Cavanaugh’s essay is weak in some points.
He suggest that the United States should have given Russia economic aid, but he doesn’t say how the aid should have been targeted. No discussion of how the aid would have been used strategically or operationally.
Another mistaken notion is that Eastern European nations should not have been incorporated into NATO. The ones who joined are free nations and if they see benefits from NATO, they are to wise to have applied for inclusion. The reason some Eastern European and Baltic nations like being in NATO is that it provides defense against Russian expansionism. Anyway some of these nations didn’t appreciate being behind the iron. curtain anyway. These nations wanted to subtract themselves from Russia.
Freedom and democracy in Russia is up to the Russian people. They are responsible for their political system.
In terms of economics, there were some people who were excited about Russia, even using new terms like BRICs. Those people can go pee in their pants now. : )
That’s why I try to avoid the hype and am not “excited” about positive predictions for 2017. No one can predict the tuture.
Your criticism of the lack of details is warranted, however in an article it’s important to focus on the topic at hand. There’s only so much that can be said in 1000 words.
Russia was in such dire straights right after the fall it was unreasonable to expect a fast leveling with the rest of the world. Whatever was to go down had to be a lengthy process. Perhaps they’re in the best possible process for the long haul, but I doubt it.
And I do agree that the Baltics, in particular, were desperate to run under NATO cover for fairly obvious reasons.
I dunno, how do you build a nation more or less from scratch? I still think Malaysia is doing a pretty good job, although they are not exactly an open society – yet.
As for the BRIC hype, I’m with you there.
“The command administrative system in the Soviet Union controlled the overwhelming share of all productive activity. But the experience of war communism, and the repeated attempts to mobilize and inspire workers and intellectuals to work toward the objectives of the Soviet Party and State, showed that the detailed planning and administration of commands were rather ineffective in dealing with the consumption, career, and work-choice decisions of individuals and households. The variety and variability of needs and desires proved too vast to be effectively managed by directive central planning and administrative enforcement, except in extreme (wartime) circumstances. Thus money was used to provide individual incentives and rewards, realizable through markets for consumer goods and services and the choice of job and profession, subject to qualification constraints. But prices and wages were still extensively controlled, and the cash money allowed in these markets was strictly segmented from, and nonconvertible with, the accounting funds used for measuring transactions in the state production and distribution sectors. This created serious microeconomic disequilibria in these markets, stimulating the development of active underground economies that extended the influence of money into the state sector and reallocated product from intended planned purposes to those of agents with control over cash.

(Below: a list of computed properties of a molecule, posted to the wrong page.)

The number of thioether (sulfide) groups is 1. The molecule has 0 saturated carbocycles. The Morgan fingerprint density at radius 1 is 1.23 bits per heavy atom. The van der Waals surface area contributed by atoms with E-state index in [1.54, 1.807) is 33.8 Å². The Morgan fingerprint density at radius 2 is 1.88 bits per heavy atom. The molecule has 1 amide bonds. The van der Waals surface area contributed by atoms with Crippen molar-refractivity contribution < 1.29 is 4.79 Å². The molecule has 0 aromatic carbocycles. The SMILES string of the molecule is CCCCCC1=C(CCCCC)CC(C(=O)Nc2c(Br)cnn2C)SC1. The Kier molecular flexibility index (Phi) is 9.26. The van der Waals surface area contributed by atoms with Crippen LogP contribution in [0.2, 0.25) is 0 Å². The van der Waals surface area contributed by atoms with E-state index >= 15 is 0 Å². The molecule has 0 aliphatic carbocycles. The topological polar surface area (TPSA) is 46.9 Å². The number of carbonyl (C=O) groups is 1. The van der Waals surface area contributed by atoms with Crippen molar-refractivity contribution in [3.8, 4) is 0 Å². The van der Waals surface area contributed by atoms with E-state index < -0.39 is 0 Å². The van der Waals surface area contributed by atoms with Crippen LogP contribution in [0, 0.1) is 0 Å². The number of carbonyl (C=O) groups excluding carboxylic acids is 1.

The command administrative economy proved quite effective at forcing rapid industrialization and urbanization in the Soviet Union. It was effective at mobilizing human and material resources in the pursuit of large-scale, quantifiable goals. The building of large industrial objects, the opening of vast and inhospitable resource areas to economic exploitation, and the building and maintenance of military forces second to none were all facilitated by the system’s ability to mobilize resources and focus them on achieving desired objects regardless of the cost. Moreover, the system proved quite adept at copying and adapting new technologies and even industries from the Western market economies. Yet these very abilities, and the absence of any valuation feedback through markets and prices, rendered the operation of the system extremely costly and wasteful of resources, both human and material.
Without the ability to make fine trade-offs, to innovate and to adjust to changing details and circumstances largely unobservable to those with the authority in the system to act, the command administrative economy grew increasingly inefficient and wasteful of resources as the economy and its complexity grew. This became more obvious, even to the rulers of the system, as microeconomic disequilibria, unfinished construction, unusable inventories, and disruptions of the “sellers’ market,” together with a burgeoning second economy (Grossman, 1977), grew with increasing rapidity through the 1970s and 1980s. These consequences, together with the repeated failure of partial and incremental reforms to improve the situation and a growing gap in technology from the levels of the developed West, inspired the radical economic, and indeed political, reforms of Mikhail S. Gorbachev that soon afterward brought an end to the Soviet Union and its command administrative economy.”
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If what you are talking about is a goal orientated government I am all for it. We seem to drift along most of the time without a real plan. But we can’t forget the moral obligations to the world no matter what. Whenever we do what we want like put up a dictator it always comes back to bite us in the butt later. Look at Afganistan and how we armed the Taliban. That seemed “pragmatic” at the time I’m sure.